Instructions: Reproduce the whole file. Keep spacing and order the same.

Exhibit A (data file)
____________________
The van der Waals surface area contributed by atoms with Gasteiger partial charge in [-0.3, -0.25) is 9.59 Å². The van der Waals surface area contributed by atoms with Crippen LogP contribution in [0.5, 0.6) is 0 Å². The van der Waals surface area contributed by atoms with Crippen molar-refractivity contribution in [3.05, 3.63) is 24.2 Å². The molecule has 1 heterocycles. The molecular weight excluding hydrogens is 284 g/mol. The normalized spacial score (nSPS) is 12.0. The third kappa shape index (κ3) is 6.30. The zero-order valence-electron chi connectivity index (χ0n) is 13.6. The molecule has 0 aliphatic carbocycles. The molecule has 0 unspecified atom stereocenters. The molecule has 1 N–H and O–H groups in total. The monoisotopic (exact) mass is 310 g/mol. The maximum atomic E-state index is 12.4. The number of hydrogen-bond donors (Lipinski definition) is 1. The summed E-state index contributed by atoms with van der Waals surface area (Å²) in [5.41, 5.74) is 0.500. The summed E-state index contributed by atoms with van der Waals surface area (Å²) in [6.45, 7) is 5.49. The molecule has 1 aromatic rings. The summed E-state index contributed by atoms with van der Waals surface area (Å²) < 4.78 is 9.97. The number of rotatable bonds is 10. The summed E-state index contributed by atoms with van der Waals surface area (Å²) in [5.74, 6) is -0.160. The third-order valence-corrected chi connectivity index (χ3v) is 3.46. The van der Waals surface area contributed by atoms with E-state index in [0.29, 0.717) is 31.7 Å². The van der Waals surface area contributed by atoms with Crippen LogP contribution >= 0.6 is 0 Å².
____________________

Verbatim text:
The van der Waals surface area contributed by atoms with Gasteiger partial charge in [-0.3, -0.25) is 9.59 Å². The van der Waals surface area contributed by atoms with Crippen LogP contribution in [0.5, 0.6) is 0 Å². The van der Waals surface area contributed by atoms with Crippen molar-refractivity contribution in [3.05, 3.63) is 24.2 Å². The molecule has 1 heterocycles. The molecular weight excluding hydrogens is 284 g/mol. The normalized spacial score (nSPS) is 12.0. The third kappa shape index (κ3) is 6.30. The zero-order valence-electron chi connectivity index (χ0n) is 13.6. The molecule has 0 aliphatic carbocycles. The molecule has 0 unspecified atom stereocenters. The molecule has 1 N–H and O–H groups in total. The monoisotopic (exact) mass is 310 g/mol. The maximum atomic E-state index is 12.4. The number of hydrogen-bond donors (Lipinski definition) is 1. The summed E-state index contributed by atoms with van der Waals surface area (Å²) in [5.41, 5.74) is 0.500. The summed E-state index contributed by atoms with van der Waals surface area (Å²) in [6.45, 7) is 5.49. The molecule has 1 aromatic rings. The summed E-state index contributed by atoms with van der Waals surface area (Å²) < 4.78 is 9.97. The number of rotatable bonds is 10. The summed E-state index contributed by atoms with van der Waals surface area (Å²) in [5.74, 6) is -0.160. The third-order valence-corrected chi connectivity index (χ3v) is 3.46. The van der Waals surface area contributed by atoms with E-state index in [0.29, 0.717) is 31.7 Å². The van der Waals surface area contributed by atoms with Crippen LogP contribution >= 0.6 is 0 Å².